hearing is "an absolute farce" that could chill other lawyers
"It is unbelievable that the
law society would proceed with this complaint," Mr. Simmonds
said. "Critical comments are made about lawyers all the time.
Does it mean that, as counsel, we have to keep our mouths shut?
"Because if it does, I'm in
the wrong profession.
"On the one hand, Jerome is
sometimes very forthright and blunt," Mr. Simmonds added. "On
the other hand, he is dead right about this. Somebody had to say
Mr. Simmonds said there is
rising public concern in Newfoundland about the province's
record of judicial miscarriages, and that any attempt to
suppress a champion of the wrongly convicted will be deeply
"How can such an integral part
of the trial process not be examined, when we've got more
wrongful convictions across Canada than I have fingers and
toes?" Mr. Simmonds said.
The ultimate punishment for
misconduct is disbarment.
However, if a disciplinary
panel rules against him, Mr. Kennedy is more likely to face a
reprimand or suspension, and perhaps an award of legal costs
Why Keep Judges on a
Prime Time Crime, April, 2005
Even in Canada's alleged
democracy, freedom of speech is still a right right? Well, sort
of, I guess, unless you are in the legal system and dare to
raise questions about the calibre and competency of those
running the show in the closed-shop system.
It is not just journalists or
victims wronged by our courts who criticize the judiciary in
Canada some lawyers actually dare to speak the truth, too,
with much more serious consequences for them than the
predictable letters of outrage and 'circle the wagons' responses
that usually follow any attack on our (in)justice system from
The roles that judges play,
and the political reasons of why some are appointed to levels
far beyond their incompetence, are legitimate targets that
should be open to public examination and discussion by anyone,
right? Well, sort of, I guess. Any rant from this corner or from
those such as former police officer Leo Knight and his
about the mollycoddling of the judiciary has little impact on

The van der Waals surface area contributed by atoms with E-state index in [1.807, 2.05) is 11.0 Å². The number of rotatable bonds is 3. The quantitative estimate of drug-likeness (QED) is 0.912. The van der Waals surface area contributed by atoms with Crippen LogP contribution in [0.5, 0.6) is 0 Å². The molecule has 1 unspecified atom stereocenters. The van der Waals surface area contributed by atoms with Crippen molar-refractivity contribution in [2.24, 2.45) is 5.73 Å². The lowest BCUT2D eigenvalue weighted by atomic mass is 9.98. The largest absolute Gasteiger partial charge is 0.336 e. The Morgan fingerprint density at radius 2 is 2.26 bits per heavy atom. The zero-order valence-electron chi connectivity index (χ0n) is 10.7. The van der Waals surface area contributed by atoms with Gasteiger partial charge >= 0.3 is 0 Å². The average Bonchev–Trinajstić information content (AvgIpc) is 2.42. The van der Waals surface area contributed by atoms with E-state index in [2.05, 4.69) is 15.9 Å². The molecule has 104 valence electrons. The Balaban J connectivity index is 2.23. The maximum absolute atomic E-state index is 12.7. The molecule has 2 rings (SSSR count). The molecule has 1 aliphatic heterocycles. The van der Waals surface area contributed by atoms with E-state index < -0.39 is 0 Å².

the honourable men and women who wear the robes. Yet when "one
of their own" attempts to shed more light into the murky depths,
all hell breaks loose.
Case in point is that of
Newfoundland lawyer Jerome Kennedy who now faces disbarment for
comments made about the sacrosanct judiciary back in 2003. Mr.
Kennedy, representing several wrongfully-convicted men, was
upset that an inquiry into the cases would not look into the
role that trial judges played in those convictions. He even went
so far as to maintain that some judges might be biased, and
(gasp!) "don't know what they are doing"; and he questioned the
politics that had helped to land them on the bench in the first
Well, that was something up
with which Newfoundland's Chief Justice would not put. His
Wonderfulness Derek Green complained to the law society (also
known as the cadré of lickspittle toadies), ands now Mr. Kennedy
faces charges of professional misconduct. That was his reward
for charging that some judges are guilty of you guessed it
Vancouver Sun columnist Peter
McKnight (not related to Leo, to my knowledge), wrote last month
about the plight of Mr. Kennedy, and compared the treatment of
this one minor Canadian dung-disturber to that of reformist
lawmakers in Iran who are jailed for the "offence" of
criticizing the judiciary.
Omigod! Canada is like Iran
that bastion of non-democracy surely you jest? Nope, surely it
is an accurate comparison when it comes to this issue. Mr.
McKnight cited other instances of maltreatment of lawyers who
dared to raise any questions about their "learned friends" on
He acknowledged that any
comments or opinions expressed by lawyers about the
administration of justice must be carefully and legitimately of
substance, and there is no argument here about that. But for the
system and the judges to bully and threaten any LLB who dares to
question their actions is not the kind of democracy that most of
us believe we have a right to expect in Canada.
Back off, your Honours, back